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February 23, 1963


JAMA. 1963;183(8):682. doi:10.1001/jama.1963.03700080090019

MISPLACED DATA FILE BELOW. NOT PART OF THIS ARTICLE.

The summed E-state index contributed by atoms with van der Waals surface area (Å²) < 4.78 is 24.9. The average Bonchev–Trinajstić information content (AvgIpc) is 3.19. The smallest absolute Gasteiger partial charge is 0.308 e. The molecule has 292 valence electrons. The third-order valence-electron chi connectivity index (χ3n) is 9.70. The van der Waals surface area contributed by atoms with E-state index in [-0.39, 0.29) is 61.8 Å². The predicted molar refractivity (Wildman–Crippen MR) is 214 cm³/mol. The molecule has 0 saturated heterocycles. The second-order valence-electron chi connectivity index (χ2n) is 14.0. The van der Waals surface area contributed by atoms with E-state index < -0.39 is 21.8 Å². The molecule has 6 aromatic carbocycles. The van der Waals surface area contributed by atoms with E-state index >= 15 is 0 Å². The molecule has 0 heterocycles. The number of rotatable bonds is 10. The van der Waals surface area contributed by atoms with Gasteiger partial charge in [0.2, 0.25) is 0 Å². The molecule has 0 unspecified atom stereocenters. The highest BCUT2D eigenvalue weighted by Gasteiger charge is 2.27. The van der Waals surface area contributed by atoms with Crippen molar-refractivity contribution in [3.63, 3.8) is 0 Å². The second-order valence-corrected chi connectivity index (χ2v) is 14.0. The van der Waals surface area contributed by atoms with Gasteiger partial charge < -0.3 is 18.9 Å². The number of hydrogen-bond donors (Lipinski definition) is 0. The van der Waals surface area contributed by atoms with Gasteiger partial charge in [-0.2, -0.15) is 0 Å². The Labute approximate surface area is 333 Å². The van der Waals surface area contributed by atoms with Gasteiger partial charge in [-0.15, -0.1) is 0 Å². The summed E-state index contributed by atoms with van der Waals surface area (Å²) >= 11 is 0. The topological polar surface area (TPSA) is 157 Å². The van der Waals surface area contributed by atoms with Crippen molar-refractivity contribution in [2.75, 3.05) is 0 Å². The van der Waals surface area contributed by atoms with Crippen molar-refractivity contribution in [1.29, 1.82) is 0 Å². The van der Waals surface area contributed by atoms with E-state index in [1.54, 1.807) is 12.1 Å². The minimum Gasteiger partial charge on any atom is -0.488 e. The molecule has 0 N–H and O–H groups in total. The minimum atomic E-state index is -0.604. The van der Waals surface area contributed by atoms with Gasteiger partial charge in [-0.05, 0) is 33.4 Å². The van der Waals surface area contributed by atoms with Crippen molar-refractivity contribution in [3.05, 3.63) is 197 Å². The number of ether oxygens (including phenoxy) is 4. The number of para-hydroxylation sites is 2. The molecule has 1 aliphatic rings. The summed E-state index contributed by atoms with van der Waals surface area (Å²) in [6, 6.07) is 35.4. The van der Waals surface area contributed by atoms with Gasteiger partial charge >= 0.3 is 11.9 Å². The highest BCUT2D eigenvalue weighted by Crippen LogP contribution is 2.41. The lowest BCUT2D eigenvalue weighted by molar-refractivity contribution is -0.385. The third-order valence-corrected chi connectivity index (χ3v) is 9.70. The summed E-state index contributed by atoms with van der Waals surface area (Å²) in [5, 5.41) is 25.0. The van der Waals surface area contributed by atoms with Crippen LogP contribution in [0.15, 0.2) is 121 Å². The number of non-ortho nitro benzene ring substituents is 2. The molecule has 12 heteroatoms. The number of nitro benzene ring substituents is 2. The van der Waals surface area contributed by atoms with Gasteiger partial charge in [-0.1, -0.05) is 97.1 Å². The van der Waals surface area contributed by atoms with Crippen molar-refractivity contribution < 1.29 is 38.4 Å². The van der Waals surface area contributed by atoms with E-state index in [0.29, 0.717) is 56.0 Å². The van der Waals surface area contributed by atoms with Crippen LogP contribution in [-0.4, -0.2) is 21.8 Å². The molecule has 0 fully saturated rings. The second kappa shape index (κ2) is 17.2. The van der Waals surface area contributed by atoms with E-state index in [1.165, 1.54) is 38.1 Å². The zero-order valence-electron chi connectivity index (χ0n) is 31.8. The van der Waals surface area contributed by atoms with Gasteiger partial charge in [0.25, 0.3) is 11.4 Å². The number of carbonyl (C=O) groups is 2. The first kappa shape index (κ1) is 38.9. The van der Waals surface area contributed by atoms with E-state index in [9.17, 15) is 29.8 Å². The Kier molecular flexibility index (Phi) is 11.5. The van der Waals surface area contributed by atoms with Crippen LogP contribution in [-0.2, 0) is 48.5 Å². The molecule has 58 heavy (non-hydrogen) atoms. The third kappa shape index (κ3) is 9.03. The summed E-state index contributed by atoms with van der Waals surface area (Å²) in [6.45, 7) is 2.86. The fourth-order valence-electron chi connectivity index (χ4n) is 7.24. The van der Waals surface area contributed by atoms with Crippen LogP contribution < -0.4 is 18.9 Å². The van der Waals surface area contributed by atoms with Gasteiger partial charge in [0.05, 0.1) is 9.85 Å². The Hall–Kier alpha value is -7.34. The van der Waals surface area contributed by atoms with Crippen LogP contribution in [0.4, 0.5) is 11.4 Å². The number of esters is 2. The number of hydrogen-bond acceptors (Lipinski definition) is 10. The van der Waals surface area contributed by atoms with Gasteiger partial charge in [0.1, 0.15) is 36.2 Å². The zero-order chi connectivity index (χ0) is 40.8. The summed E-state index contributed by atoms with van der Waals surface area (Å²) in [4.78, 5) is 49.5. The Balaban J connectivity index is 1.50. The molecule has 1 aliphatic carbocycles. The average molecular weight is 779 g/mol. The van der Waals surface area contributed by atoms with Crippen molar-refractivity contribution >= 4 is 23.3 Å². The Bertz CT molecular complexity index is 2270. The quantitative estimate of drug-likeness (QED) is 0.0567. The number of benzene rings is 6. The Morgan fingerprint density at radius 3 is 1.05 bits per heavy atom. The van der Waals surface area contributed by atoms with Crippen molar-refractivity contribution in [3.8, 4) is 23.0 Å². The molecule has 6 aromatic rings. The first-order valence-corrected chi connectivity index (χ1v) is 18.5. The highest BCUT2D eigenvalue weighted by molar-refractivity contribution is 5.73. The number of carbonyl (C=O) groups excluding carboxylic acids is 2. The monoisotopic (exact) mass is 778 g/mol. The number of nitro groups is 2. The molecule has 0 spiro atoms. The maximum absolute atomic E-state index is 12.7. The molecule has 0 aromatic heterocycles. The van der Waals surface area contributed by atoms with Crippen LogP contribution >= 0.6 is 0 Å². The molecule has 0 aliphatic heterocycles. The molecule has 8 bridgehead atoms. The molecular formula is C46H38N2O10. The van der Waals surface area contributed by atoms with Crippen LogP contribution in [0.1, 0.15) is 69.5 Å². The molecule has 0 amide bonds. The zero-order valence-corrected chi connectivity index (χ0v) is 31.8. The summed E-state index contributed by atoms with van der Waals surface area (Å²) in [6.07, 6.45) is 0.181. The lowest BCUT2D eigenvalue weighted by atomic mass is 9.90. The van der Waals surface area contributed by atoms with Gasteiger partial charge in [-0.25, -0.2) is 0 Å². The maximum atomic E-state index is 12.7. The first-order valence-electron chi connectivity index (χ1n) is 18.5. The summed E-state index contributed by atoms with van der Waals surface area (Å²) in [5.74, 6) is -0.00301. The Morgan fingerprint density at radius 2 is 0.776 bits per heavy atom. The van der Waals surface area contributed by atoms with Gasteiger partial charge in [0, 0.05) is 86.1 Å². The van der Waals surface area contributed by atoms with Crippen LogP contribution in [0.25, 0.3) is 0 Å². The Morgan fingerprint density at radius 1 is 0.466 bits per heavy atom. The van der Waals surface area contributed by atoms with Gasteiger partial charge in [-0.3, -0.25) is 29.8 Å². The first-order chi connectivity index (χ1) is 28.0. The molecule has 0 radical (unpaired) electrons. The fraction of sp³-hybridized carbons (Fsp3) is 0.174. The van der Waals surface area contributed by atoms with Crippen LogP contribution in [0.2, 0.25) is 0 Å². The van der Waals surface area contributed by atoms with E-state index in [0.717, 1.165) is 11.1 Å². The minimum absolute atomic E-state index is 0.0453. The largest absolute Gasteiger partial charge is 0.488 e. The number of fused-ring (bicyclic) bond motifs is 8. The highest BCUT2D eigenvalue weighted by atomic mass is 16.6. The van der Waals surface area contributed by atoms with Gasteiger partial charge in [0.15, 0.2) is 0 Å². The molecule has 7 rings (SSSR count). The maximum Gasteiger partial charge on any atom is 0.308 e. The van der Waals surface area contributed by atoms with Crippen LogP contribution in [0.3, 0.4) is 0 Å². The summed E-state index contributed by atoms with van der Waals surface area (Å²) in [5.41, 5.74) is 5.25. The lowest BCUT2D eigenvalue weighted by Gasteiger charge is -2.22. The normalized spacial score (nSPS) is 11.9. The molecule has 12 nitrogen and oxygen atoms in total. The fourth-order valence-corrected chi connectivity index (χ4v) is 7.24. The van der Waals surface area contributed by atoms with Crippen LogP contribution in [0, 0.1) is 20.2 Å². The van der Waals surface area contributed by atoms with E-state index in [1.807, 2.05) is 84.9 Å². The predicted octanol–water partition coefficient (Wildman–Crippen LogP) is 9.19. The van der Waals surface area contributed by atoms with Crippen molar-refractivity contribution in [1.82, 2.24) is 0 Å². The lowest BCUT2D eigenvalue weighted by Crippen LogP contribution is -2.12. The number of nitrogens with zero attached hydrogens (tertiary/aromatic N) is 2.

In this issue a report (p 632) is presented on the effects of estrogens in men under 50 years of age who have had a myocardial infarction. The estrogens employed were in the form of the natural hormones, mixed conjugated equine estrogens (Premarin). The sole criterion used to evaluate their beneficial effect was the five-year rate of survival of men so treated as compared with a matched group given a placebo. It was found that a statistically significant augmentation of survival rate (approximately 50% at the end of five years of therapy) was obtained with the estrogen preparation when administered over a long-term period in a dosage of 10 mg per day orally. This was accompanied by an alteration in the blood lipoprotein-lipid pattern. The large dosage led to breast enlargement and loss of libido and potency. No other significant unwanted effects were noted when estrogen therapy was begun three

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